It was early morning, late January. I sat outside of the courtroom waiting for my name to be called. The day had finally come.
I saw my dead name on the docket, posted on the door. “After today, it’ll be gone,” I thought.
“No one will use it against me after today.”
I didn’t realize that I was supposed to go in the courtroom and that no one would call me in. I almost missed the hearing for my name change, but luckily, he saw me coming in and beckoned me to approach.
“Are you Kevin?” He said.
“Yes,” I said.
“For now,” I thought.
He asked me the standard set of questions. No, I haven’t committed any crimes. No, I’m not a sex offender.
“Granted.” He said.
I was overjoyed. The moment had finally come – I was Katharine, legally.
Not that I needed any confirmation, but it certainly helped to be able to use my name – my real name, the name everyone, even my parents knew me by – in legal contexts. I’d been going by my name so long that even people that I grew up with forgot my dead name. It wasn’t me. It never really fit. No, Katharine was my real name – I just had to discover it.
I’d always liked the name Katharine. I grew up admiring Katharine Hepburn (hence the spelling) and her fearlessness, her style, and her transatlantic accent. She was everything I wanted to be as a woman, before I even knew that being a woman was ever a real possibility for me. I still summon a bit of Katharine whenever I need strength. I’ve even thought about emulating her way of responding to those who misspelled her name — circling it in red ink and returning it to the person who wrote it. Maybe then people would learn to spell my damn name correctly.
My great great grandmother was also a Katharine Marie. I don’t know a lot about her, but I wish I did. I learned that when my parents were choosing names for their baby, they had settled on Katharine were I to be designated female at birth. I only found out when I brought up the subject of female names to my mother in 2010, 2 years before I transitioned. I was astonished to hear her say that she had considered giving me the name that I had always been enamored with; the name I had always wanted as my own.
I’m a woman with a pretty amazing namesake – two fantastic women. And my name is just as valid as any nickname adopted by any individual at any point in their lives. My name is just as valid as that of any Hollywood star. My name is just as valid as any woman married or divorced who chooses to adopt or discard her lover’s family name. Those names are not up for debate, however. Somehow, transgender names are.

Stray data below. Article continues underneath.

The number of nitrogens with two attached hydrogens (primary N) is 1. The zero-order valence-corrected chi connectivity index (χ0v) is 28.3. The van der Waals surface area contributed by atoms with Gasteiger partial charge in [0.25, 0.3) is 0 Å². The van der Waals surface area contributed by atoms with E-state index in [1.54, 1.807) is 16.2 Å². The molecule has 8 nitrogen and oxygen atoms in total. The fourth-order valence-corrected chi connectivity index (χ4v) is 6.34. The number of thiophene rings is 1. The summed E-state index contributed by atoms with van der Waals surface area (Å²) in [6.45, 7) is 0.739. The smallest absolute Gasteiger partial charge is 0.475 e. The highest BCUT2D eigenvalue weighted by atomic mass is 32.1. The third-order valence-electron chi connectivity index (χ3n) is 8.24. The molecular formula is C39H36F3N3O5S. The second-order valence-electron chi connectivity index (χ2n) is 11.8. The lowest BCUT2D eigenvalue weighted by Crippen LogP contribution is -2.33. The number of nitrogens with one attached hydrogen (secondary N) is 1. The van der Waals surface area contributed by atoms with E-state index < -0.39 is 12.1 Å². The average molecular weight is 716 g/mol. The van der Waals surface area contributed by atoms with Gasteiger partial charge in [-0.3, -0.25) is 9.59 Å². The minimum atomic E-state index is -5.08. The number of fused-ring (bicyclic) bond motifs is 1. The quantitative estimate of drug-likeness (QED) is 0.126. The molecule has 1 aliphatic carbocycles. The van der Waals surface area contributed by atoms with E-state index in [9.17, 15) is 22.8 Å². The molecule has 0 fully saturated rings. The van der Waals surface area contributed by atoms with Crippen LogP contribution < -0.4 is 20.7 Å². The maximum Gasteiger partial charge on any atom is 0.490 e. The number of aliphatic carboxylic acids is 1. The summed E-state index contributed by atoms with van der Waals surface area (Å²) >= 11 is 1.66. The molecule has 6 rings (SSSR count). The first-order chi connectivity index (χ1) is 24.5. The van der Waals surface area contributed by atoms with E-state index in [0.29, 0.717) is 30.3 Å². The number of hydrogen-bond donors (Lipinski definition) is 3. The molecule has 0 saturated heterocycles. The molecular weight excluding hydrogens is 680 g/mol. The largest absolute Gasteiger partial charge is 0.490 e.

Our dead names, vestiges of a past from which we are pressured to flee, linger around like phantoms in the ether, and we, so often, stumble in the dark, fearing their next apparition. I, too, felt this fear. The phantom of that name carried all of the trauma of my childhood – the bullying, the invalidation, the memories of searching for an identity that, try as I might, I was unable to articulate. When I eschewed it for the name which I have chosen to define me, I feared that it would haunt me when some soul by ill will or by ignorance stumbled across the remains.
For several semesters of school, I fled from it, the lingering traces in my school’s computer system, outing me each time I participated in online class discussion. I had to clarify with professors before each semester started that there was a mistake on their rolls. I feared my name being spoken, heard, or invoked. It, along with all memories of my past being, terrorized me. I just wanted to live a new life. I just wanted to finally be free.
After my name change was official, and I had tied up all the loose ends with my past existence, being legally Katharine slowly became mundane. I had reached that major milestone. I was free, or so I thought. What I had succeeded in doing was burying my past. I hadn’t yet confronted it. I had to dig it up and stare it in the face. I had to come to terms with where I had come from to fully appreciate where I was and to feel whole.
And so, during the recent months, I returned to my past. I began looking at old photos from my past that triggered painful memories of repression and shame. I tried to put myself in my own shoes at a time when I didn’t understand who I was or who I could be. I began the long process of forgiving myself for the doubt that I internalized which was imposed upon me by a world unwilling to accept my legitimacy. I dove headlong into the deep, dark trenches of my existence and carefully mapped every inch in order to chart an integral whole.
My past is necessarily part of who I am. To some, this is interpreted as a “male socialization” that invalidates my claim to womanhood. My socialization was wholly unlike that of my male friends, however. I felt distant from them, uncomfortable around them, and above all, I felt a deep discomfort with my body that divorced me entirely from the possibility of navigating socialization from the perspective that they embodied. It colored my interpretation in a way that they will never know.
It is also true that my socialization was different than that of cisgender girls. I don’t think that invalidates my claim to womanhood, either. I interpreted the world from the perspective of a girl silenced and rendered invisible, or at the least, decidedly incongruent with the interpretation that I was expected to have. I had a transgender socialization, and while it is unique, I remain more than the sum of my parts. Reducing me to those years of my life is as useful in defining my identity as would be the narrative of any arbitrary period of time in my life. They do not encompass the whole. They do not reflect my continuing evolution and still developing beauty. They cannot capture the extent of my complexity.
Why then, is it such a common belief that invoking the former name of a transgender individual can negate their entire being? What need do we have to place this hex upon transgender people? Why is summoning the spectre of a name that is no longer attached to an individual viewed with more legitimacy than a transgender person’s declared identity, regardless of legal status? Why are transgender individuals referenced needlessly by names that no longer apply to them, when such mention remains wholly irrelevant?